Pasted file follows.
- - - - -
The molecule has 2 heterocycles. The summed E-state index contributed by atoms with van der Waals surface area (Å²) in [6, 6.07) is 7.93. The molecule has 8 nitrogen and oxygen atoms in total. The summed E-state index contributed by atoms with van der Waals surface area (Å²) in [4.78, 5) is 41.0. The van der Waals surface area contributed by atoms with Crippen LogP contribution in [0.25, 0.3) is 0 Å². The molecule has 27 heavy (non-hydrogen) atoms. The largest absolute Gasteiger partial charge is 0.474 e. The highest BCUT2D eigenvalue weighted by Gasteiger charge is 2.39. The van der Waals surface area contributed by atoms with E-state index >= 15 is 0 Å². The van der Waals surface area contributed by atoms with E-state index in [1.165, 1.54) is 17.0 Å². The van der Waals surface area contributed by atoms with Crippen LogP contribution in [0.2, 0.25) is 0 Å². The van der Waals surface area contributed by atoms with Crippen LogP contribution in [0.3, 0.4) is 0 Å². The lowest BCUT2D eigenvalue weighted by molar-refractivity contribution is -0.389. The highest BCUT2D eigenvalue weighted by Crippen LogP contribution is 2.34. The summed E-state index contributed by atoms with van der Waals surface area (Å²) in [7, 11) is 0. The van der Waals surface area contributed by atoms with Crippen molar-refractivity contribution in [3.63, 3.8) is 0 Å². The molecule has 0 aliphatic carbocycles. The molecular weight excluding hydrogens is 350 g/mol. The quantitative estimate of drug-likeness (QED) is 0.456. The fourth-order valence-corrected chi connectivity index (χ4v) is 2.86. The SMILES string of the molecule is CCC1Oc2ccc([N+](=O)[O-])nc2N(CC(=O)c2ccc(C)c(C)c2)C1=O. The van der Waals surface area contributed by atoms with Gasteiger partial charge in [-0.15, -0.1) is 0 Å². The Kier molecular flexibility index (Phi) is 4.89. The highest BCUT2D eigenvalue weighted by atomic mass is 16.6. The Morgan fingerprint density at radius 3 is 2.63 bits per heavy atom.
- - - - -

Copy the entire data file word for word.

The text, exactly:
The molecule has 2 heterocycles. The summed E-state index contributed by atoms with van der Waals surface area (Å²) in [6, 6.07) is 7.93. The molecule has 8 nitrogen and oxygen atoms in total. The summed E-state index contributed by atoms with van der Waals surface area (Å²) in [4.78, 5) is 41.0. The van der Waals surface area contributed by atoms with Crippen LogP contribution in [0.25, 0.3) is 0 Å². The molecule has 27 heavy (non-hydrogen) atoms. The largest absolute Gasteiger partial charge is 0.474 e. The highest BCUT2D eigenvalue weighted by Gasteiger charge is 2.39. The van der Waals surface area contributed by atoms with E-state index >= 15 is 0 Å². The van der Waals surface area contributed by atoms with E-state index in [1.165, 1.54) is 17.0 Å². The van der Waals surface area contributed by atoms with Crippen LogP contribution in [0.2, 0.25) is 0 Å². The van der Waals surface area contributed by atoms with Crippen LogP contribution in [0.3, 0.4) is 0 Å². The lowest BCUT2D eigenvalue weighted by molar-refractivity contribution is -0.389. The highest BCUT2D eigenvalue weighted by Crippen LogP contribution is 2.34. The summed E-state index contributed by atoms with van der Waals surface area (Å²) in [7, 11) is 0. The van der Waals surface area contributed by atoms with Crippen molar-refractivity contribution in [3.63, 3.8) is 0 Å². The molecule has 0 aliphatic carbocycles. The molecular weight excluding hydrogens is 350 g/mol. The quantitative estimate of drug-likeness (QED) is 0.456. The fourth-order valence-corrected chi connectivity index (χ4v) is 2.86. The SMILES string of the molecule is CCC1Oc2ccc([N+](=O)[O-])nc2N(CC(=O)c2ccc(C)c(C)c2)C1=O. The van der Waals surface area contributed by atoms with Gasteiger partial charge in [-0.15, -0.1) is 0 Å². The Kier molecular flexibility index (Phi) is 4.89. The highest BCUT2D eigenvalue weighted by atomic mass is 16.6. The Morgan fingerprint density at radius 3 is 2.63 bits per heavy atom.